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Little Miss Burden

“Brilliantly honest new play”

Matilda Ibini’s Little Miss Burden is a gem of a play. Set in 1990s Hackney, it manages that rare feat of being both brilliantly specific in its references and widely, if not universally, relatable for people with disabilities and long-term health conditions.

Little Miss (Saida Ahmed) and her two sisters, Little Sis (Ani Nelson) and Big Sis (Michelle Tiwo) are a tripartite team of British Nigerian girls living in London. Drawing on Ibini’s own experience, Little Miss is a wheelchair user with a medical conditional diagnosed with all-too-recognisable slowness throughout her childhood.

The false hope offered by medical professionals, up to the point of performing a major operation without fully explaining all the possible outcomes, is partnered with a truckload of implied guilt and misplaced responsibility. Little Miss is misunderstood by shortsighted teachers and doctors, who advise her to stop being a typical teenager and help her mum out a little more.

Her devout church life provides her with additional hope – and despair. It’s a very moving story, but Debbie Hannan’s production tempers the sadness with humour (Ahmed in particular is superb at expressive side-eye glances undercutting the bad cards she’s been dealt) and a well-judged use of music from the 1990s.

This is a story of learning to live with a chronic condition – to even make friends with it – but one completely free of the saccharine narrative slush that is too often characteristic of stories about living with disability. It’s absolutely wonderful.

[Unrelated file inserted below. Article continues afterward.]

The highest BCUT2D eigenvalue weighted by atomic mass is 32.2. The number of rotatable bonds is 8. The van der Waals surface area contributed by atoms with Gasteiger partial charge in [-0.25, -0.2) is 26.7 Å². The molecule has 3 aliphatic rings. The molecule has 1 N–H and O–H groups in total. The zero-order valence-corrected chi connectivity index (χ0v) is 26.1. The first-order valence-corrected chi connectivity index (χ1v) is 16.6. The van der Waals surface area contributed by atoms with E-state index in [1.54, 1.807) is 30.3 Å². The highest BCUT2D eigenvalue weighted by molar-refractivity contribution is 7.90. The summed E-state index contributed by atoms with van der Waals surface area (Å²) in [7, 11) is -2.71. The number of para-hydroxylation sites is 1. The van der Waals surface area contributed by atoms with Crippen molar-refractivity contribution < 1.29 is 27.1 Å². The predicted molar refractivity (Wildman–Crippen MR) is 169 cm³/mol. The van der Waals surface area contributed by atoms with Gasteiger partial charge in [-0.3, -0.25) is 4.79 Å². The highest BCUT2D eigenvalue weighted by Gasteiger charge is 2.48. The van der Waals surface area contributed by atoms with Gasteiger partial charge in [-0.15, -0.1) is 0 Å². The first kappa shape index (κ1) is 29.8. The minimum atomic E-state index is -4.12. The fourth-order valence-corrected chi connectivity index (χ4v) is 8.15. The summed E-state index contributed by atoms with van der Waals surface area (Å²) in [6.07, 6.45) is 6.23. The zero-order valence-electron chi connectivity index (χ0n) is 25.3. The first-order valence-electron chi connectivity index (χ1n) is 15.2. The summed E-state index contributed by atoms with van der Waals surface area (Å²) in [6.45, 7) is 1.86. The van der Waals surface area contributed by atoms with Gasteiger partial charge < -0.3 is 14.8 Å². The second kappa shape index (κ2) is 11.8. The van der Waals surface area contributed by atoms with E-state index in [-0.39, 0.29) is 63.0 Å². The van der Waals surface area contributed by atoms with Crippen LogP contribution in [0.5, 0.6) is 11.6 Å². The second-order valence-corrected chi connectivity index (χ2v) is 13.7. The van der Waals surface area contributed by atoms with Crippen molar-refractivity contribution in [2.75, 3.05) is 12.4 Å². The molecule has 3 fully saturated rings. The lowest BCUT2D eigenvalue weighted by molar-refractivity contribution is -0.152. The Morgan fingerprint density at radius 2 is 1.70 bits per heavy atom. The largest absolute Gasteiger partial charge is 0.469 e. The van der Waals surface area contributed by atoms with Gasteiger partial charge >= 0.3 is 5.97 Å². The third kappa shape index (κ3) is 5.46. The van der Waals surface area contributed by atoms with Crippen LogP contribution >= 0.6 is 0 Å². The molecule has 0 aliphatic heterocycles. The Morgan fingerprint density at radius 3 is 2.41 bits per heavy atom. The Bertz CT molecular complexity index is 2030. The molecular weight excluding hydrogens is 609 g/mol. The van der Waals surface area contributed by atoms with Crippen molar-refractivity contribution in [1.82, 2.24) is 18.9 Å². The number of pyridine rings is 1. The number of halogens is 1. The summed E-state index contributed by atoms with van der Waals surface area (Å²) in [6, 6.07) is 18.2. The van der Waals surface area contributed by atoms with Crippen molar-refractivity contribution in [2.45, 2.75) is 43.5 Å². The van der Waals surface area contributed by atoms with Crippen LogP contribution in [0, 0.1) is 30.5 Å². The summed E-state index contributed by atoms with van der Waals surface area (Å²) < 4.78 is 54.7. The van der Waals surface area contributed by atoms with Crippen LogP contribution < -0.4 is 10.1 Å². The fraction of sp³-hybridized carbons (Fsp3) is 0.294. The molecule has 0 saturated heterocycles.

Why are medical shows turning up at the Edinburgh Fringe?

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Production Details
Production nameLittle Miss Burden
VenueLondon, The Bunker
StartsDecember 4, 2019
EndsDecember 21, 2019
Running time2hrs 30mins
AuthorMatilda Ibini
DirectorDebbie Hannan
Set designerHelen Hebert
Lighting designerHannah Fisher, Pete Rickards
Sound designerBenjamin Grant
CastAni Nelson, Michelle Tiwo, Saida Ahmed
Production managerPete Rickards
Stage managerElla Dixon
ProducerHarts, The Bunker
VerdictAnger, joy and hope combine in this brilliantly honest new play about growing up with a chronic medical condition
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Rosemary Waugh

Rosemary Waugh

Rosemary Waugh

Rosemary Waugh

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